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The Vaccine Crisis
Webber has crafted an excellent overview of America's troubling vaccine shortage, and its implications for our ability to counter potential bioterror attacks and natural pandemics.
To the dismay of public health officials, vaccine shortages have become routine in the United States. Most vaccines now come from only one producer, and that leaves no margin of error when things go wrong in the production process&3151;and they sometimes do. Between 1998 and 2004, nine of the 12 vaccines routinely given to children were in short supply at one time or another. The Centers for Disease Control and Prevention reported shortages of vaccines for chickenpox, diphtheria, flu, measles, mumps, pertussis, rubella (German measles), pneumococcus, and tetanus.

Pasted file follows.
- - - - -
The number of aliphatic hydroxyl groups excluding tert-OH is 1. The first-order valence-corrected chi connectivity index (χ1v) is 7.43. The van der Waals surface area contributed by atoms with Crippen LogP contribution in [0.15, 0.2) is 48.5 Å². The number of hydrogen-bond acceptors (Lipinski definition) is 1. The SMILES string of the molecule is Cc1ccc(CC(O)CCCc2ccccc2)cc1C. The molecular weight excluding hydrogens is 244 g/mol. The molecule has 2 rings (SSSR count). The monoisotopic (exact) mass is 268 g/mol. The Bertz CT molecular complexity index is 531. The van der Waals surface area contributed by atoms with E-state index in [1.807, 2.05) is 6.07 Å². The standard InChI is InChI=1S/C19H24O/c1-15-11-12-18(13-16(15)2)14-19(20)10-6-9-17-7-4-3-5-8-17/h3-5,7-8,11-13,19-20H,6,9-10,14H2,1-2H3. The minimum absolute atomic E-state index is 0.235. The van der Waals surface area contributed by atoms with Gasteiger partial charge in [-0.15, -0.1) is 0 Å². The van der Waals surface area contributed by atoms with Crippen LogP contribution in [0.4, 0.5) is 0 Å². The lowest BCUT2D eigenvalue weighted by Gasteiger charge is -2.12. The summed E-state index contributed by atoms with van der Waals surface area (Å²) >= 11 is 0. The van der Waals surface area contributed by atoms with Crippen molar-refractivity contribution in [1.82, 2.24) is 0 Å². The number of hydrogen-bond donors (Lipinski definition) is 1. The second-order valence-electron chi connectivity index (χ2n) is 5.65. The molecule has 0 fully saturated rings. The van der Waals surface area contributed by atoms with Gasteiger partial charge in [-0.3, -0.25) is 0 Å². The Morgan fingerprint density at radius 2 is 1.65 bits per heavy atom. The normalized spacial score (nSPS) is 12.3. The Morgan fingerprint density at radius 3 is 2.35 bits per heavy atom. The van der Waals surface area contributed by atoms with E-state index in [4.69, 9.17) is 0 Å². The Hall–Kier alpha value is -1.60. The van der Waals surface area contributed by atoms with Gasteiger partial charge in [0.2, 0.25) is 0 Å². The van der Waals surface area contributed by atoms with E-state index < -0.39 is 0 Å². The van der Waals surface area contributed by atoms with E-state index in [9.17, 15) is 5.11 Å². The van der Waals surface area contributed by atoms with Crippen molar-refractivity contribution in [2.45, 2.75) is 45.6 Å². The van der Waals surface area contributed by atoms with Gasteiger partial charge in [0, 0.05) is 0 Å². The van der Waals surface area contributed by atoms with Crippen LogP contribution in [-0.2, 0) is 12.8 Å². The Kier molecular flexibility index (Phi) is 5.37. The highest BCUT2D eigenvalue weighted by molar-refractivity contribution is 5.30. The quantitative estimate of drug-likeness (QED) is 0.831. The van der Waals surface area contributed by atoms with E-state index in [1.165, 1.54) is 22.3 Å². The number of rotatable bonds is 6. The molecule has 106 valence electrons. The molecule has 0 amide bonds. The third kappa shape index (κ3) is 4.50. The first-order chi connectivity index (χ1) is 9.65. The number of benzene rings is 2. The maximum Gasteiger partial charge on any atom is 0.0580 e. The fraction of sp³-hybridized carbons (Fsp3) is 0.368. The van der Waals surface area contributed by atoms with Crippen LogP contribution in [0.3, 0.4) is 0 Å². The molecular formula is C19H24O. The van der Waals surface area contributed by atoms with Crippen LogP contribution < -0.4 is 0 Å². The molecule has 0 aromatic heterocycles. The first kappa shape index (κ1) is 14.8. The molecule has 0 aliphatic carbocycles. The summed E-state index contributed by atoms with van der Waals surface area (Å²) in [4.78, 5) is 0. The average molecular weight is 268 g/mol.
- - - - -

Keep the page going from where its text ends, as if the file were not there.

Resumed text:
Exposure to crushing product liability lawsuits, high-development and testing costs, and government price controls have all played a part in driving vaccine manufacturing out of the U.S. A number of policymakers—including Republican Senator Bill Frist and Democratic Senator Joe Lieberman—have proposed potential solutions, including protection from lawsuits, government tax credits, or even patent extensions. To date, however, consensus on a broad program of reforms has eluded lawmakers.
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